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Exploring Linkages Between Marine and Freshwater Ecosystems to Predict Sockeye Salmon Responses to Climate Change and to Inform Enhancement Options on Kodiak Island, Alaska


Heather Finkle
Alaska Department of Fish and Game
Peter WestleySchool of Fisheries and Ocean Sciences
University of Alaska Fairbanks
Anne Beaudreau Anne BeaudreauFisheries Division
University of Alaska Fairbanks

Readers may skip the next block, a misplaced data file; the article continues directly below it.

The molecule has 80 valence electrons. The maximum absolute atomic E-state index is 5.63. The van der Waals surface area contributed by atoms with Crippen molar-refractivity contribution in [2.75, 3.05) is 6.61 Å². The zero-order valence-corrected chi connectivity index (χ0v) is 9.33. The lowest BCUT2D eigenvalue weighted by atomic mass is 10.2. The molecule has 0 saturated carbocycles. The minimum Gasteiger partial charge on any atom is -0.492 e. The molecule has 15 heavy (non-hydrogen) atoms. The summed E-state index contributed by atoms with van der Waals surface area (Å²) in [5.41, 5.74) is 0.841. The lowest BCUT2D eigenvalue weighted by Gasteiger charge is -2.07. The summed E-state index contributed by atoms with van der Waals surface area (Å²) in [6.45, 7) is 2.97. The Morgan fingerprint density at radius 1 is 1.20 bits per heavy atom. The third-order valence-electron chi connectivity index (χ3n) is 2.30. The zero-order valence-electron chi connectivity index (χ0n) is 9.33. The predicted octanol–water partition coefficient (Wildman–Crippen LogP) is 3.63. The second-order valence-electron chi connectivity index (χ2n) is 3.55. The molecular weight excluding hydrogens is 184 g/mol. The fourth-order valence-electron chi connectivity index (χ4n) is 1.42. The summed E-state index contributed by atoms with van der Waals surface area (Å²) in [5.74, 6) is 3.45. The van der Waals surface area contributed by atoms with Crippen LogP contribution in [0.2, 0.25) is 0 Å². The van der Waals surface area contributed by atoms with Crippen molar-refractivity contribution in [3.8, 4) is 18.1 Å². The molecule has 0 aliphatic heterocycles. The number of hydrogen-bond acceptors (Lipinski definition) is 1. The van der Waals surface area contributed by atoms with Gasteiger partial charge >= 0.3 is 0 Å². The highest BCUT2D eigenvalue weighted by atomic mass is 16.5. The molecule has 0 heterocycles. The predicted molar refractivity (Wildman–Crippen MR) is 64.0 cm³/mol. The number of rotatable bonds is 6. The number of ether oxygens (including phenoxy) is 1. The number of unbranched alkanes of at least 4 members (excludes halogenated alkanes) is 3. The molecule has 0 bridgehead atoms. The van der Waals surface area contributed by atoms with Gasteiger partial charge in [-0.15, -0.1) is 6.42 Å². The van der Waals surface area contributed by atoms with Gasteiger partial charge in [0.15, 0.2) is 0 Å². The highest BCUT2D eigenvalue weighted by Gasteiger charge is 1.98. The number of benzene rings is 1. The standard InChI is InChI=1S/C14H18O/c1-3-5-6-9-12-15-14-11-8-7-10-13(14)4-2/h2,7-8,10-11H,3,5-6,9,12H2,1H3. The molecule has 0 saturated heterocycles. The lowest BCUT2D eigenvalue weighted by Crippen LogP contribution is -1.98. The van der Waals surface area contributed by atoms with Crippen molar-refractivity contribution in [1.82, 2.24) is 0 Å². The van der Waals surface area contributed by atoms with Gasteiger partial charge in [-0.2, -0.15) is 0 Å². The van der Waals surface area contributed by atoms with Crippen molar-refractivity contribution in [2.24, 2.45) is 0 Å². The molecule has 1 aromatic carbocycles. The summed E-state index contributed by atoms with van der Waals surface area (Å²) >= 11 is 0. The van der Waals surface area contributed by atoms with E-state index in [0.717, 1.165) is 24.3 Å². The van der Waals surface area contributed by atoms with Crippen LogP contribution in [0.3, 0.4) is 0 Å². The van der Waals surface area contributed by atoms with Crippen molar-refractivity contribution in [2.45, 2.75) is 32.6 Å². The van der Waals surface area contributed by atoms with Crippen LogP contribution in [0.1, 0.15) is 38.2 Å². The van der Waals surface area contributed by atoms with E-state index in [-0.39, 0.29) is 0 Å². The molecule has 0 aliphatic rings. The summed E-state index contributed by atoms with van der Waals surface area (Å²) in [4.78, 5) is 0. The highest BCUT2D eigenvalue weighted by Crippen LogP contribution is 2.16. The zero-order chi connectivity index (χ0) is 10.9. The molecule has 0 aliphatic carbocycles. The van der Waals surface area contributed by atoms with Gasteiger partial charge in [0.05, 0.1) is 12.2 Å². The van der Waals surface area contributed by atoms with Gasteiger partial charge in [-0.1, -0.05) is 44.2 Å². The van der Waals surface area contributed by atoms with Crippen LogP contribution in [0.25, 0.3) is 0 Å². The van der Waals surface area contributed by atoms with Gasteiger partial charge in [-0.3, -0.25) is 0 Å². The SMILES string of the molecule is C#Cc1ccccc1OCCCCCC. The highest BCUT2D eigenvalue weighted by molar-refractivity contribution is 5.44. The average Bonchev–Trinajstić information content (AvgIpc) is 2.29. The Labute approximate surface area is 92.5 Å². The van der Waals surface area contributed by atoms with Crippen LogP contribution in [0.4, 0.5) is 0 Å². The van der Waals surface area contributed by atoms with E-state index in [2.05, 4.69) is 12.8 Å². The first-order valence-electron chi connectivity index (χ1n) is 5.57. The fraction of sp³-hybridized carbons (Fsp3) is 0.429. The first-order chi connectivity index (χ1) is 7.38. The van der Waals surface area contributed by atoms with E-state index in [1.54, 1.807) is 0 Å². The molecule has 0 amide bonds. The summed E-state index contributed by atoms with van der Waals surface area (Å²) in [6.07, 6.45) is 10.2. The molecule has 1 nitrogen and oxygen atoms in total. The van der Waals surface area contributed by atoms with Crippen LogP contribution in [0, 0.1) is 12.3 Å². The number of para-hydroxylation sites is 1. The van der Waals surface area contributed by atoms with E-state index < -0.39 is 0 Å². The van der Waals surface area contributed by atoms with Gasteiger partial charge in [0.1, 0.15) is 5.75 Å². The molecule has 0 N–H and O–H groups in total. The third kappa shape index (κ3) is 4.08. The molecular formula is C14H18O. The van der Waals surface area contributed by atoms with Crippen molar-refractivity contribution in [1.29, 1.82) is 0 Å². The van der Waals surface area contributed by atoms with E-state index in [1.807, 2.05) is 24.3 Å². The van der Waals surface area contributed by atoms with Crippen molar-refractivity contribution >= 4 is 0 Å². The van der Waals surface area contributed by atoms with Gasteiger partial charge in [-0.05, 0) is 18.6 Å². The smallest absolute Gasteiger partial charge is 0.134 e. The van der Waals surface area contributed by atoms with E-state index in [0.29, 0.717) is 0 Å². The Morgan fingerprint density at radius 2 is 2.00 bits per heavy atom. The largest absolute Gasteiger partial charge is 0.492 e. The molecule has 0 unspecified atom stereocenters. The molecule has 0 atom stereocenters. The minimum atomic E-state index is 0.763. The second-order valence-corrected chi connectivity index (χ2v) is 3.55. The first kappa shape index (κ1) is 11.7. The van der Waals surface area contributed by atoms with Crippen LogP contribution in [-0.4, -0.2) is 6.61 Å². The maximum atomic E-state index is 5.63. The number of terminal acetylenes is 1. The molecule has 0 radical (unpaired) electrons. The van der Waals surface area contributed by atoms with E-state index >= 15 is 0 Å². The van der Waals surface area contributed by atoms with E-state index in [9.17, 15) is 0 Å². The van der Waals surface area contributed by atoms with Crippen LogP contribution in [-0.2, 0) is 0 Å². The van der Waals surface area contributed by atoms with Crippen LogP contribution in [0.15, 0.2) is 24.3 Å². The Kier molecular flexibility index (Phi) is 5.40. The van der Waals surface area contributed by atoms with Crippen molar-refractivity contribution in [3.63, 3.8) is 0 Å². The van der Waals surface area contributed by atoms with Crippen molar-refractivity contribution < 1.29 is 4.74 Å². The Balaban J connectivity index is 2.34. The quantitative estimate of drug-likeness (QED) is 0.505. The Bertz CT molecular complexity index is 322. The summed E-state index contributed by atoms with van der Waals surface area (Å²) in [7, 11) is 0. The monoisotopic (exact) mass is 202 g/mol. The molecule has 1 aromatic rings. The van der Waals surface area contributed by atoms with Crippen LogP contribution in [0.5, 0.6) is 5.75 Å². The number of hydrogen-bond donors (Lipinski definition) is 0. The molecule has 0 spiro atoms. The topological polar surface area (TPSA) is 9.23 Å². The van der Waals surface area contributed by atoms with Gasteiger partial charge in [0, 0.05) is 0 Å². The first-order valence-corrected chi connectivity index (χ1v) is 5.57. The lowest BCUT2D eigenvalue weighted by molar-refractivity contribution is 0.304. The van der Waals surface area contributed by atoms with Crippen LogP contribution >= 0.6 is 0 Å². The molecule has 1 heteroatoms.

Declining productivity of Olga lakes sockeye salmon has prompted the desire by stakeholders who rely on this resource for their livelihoods to enhance the run through lake fertilization (Rick Ellingson, KRAA board member, personal communication). However, it is difficult to assess potential sockeye salmon responses given the complex interactions among growth rate, age at seaward migration, and marine survival. Moreover, the addition of fertilizer would be acting in combination to climatic drivers on these biological processes. Our overarching aim is to understand the relationships among freshwater growth rate, size and age at smolting, and marine survival in South Olga lakes sockeye salmon and how the interplay among these factors are influenced by climatic factors and competition with conspecifics (Schindler et al. 2005b, Rich et al. 2009). The focus on climate provides insight into the natural forces shaping the life history of sockeye salmon in the system and acts as a proxy for how these fish may respond to their habitat given that climate forcing is likely to influence growth rates.